Philippine anti-terrorism law

Anti-terror law oral arguments Day 2: Safeguards in harsh law pointless?

Lian Buan

This is AI generated summarization, which may have errors. For context, always refer to the full article.

Anti-terror law oral arguments Day 2: Safeguards in harsh law pointless?

ORAL ARGUMENTS. Leftist lawyer Neri Colmenares is interpellated by Associate Justice Marvic Leonen during Day 2 of the anti-terror law oral arguments held on February 9, 2021.

Screenshot from Supreme Court Livestream

Human rights lawyer Neri Colmenares tells Justice Marvic Leonen that habeas corpus is no longer effective, while Chel Diokno tells Justice Ramon Paul Hernando that designation will most likely lead to arrest

Safeguards in the feared anti-terror law will be pointless because of its language, petitioners told the Supreme Court as oral arguments further heated up on Day 2, Tuesday, February 10.

Leftist lawyer Neri Colmenares argued that even if there is an extraordinary writ of habeas corpus – a remedy against illegal detention – courts were bound to dismiss it because of the law’s language.

Section 29 of the law allows law enforcers to arrest suspects without court-issued warrants – only authorization from the anti-terror council – and to detain them for as long as 24 days. Activists usually use the writ of habeas corpus whenever they are arrested without warrants.

In a heated exchange, Associate Justice Marvic Leonen said the right to file a habeas corpus petition “is not removed.”

“Filing itself (is still a right), but the effectiveness of the remedy is already removed…. The title of the provision, your honor, is detention without judicial warrant so the court will say, ‘Well that is valid under the law, that you can be detained for 24 days without judicial warrant,'” said Colmenares, forced to talk over the justice sometimes to finish his sentence.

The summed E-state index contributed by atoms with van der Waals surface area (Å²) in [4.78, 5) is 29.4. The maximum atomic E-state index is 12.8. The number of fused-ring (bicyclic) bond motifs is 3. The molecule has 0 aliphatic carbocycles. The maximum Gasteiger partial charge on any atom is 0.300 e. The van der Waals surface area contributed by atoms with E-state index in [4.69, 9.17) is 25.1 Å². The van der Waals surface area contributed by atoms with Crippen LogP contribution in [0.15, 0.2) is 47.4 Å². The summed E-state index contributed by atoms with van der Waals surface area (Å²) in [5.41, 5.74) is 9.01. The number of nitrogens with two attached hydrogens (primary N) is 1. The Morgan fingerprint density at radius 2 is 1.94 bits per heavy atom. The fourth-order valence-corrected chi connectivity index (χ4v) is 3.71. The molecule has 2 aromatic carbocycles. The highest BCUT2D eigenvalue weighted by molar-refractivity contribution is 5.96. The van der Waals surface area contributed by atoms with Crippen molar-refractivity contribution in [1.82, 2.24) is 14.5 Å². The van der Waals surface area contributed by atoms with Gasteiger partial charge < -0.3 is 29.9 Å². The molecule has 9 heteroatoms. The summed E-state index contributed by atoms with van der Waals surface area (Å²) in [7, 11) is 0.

“You are telling us that when they file a petition for habeas corpus, we will certainly dismiss it? You know better than Manila Times the result of the action of the Court?” Leonen said, a dig at the newspaper over its reports on leaks from the Supreme Court.

“You do not sit on the bench. Part of the way we can clarify is it’s possible to file a petition for habeas corpus and when a petition is filed, it is up to the Court to attend at that moment to see whether the 3 days or 14 days will apply,” Leonen said.

Leonen said 3 days because under the Constitution, in the gravest of situations, as when the country is under martial law, the longest period that people can be detained without a court warrant is 3 days. Petitioners have been saying that the 24-day provision in the anti-terror law violates the Constitution.

During Day 1 of oral arguments, University of the Philippines (UP) professor John Molo said the option to file a petition for habeas corpus is now just an illusion under the law.

“We are delving into the fact that judicial remedy, while it is available still, is no longer effective under this law. It remains law, but as a practical matter –” Molo began to say, when he was cut by Associate Justice Rosmari Carandang who told him to explain it in his written memorandum.